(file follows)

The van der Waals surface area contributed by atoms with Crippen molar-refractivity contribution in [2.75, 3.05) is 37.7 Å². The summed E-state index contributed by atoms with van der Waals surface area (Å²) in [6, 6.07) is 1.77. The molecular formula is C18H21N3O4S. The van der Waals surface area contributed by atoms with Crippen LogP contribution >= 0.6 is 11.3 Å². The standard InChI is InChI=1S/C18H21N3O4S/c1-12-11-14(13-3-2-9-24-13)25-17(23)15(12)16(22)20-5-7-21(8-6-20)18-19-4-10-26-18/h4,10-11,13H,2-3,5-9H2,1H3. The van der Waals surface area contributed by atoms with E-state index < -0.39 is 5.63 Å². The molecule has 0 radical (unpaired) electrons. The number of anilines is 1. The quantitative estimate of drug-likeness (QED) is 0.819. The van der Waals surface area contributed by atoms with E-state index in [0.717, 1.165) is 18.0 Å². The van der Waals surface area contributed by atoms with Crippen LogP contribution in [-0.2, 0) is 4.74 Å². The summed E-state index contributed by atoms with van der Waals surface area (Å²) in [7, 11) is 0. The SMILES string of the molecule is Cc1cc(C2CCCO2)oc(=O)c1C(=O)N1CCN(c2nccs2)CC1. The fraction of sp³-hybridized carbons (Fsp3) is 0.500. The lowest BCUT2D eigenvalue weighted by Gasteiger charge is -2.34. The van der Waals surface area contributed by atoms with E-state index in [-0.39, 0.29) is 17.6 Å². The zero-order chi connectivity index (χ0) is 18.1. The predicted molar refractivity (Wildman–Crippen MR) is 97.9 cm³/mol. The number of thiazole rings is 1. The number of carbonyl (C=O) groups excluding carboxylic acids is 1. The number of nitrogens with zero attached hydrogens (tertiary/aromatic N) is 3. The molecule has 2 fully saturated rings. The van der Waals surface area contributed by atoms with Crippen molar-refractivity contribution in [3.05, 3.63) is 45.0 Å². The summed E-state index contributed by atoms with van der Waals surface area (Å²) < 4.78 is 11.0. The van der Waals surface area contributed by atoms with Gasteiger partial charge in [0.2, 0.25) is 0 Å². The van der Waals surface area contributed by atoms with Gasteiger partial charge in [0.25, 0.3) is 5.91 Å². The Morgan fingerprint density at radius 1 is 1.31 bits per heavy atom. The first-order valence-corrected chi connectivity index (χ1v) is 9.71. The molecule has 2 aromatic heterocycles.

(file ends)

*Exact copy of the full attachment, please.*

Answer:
The van der Waals surface area contributed by atoms with Crippen molar-refractivity contribution in [2.75, 3.05) is 37.7 Å². The summed E-state index contributed by atoms with van der Waals surface area (Å²) in [6, 6.07) is 1.77. The molecular formula is C18H21N3O4S. The van der Waals surface area contributed by atoms with Crippen LogP contribution >= 0.6 is 11.3 Å². The standard InChI is InChI=1S/C18H21N3O4S/c1-12-11-14(13-3-2-9-24-13)25-17(23)15(12)16(22)20-5-7-21(8-6-20)18-19-4-10-26-18/h4,10-11,13H,2-3,5-9H2,1H3. The van der Waals surface area contributed by atoms with E-state index < -0.39 is 5.63 Å². The molecule has 0 radical (unpaired) electrons. The number of anilines is 1. The quantitative estimate of drug-likeness (QED) is 0.819. The van der Waals surface area contributed by atoms with E-state index in [0.717, 1.165) is 18.0 Å². The van der Waals surface area contributed by atoms with Crippen LogP contribution in [-0.2, 0) is 4.74 Å². The summed E-state index contributed by atoms with van der Waals surface area (Å²) in [7, 11) is 0. The SMILES string of the molecule is Cc1cc(C2CCCO2)oc(=O)c1C(=O)N1CCN(c2nccs2)CC1. The fraction of sp³-hybridized carbons (Fsp3) is 0.500. The lowest BCUT2D eigenvalue weighted by Gasteiger charge is -2.34. The van der Waals surface area contributed by atoms with E-state index in [-0.39, 0.29) is 17.6 Å². The zero-order chi connectivity index (χ0) is 18.1. The predicted molar refractivity (Wildman–Crippen MR) is 97.9 cm³/mol. The number of thiazole rings is 1. The number of carbonyl (C=O) groups excluding carboxylic acids is 1. The number of nitrogens with zero attached hydrogens (tertiary/aromatic N) is 3. The molecule has 2 fully saturated rings. The van der Waals surface area contributed by atoms with Crippen molar-refractivity contribution in [3.05, 3.63) is 45.0 Å². The summed E-state index contributed by atoms with van der Waals surface area (Å²) < 4.78 is 11.0. The van der Waals surface area contributed by atoms with Gasteiger partial charge in [0.2, 0.25) is 0 Å². The van der Waals surface area contributed by atoms with Gasteiger partial charge in [0.25, 0.3) is 5.91 Å². The Morgan fingerprint density at radius 1 is 1.31 bits per heavy atom. The first-order valence-corrected chi connectivity index (χ1v) is 9.71. The molecule has 2 aromatic heterocycles.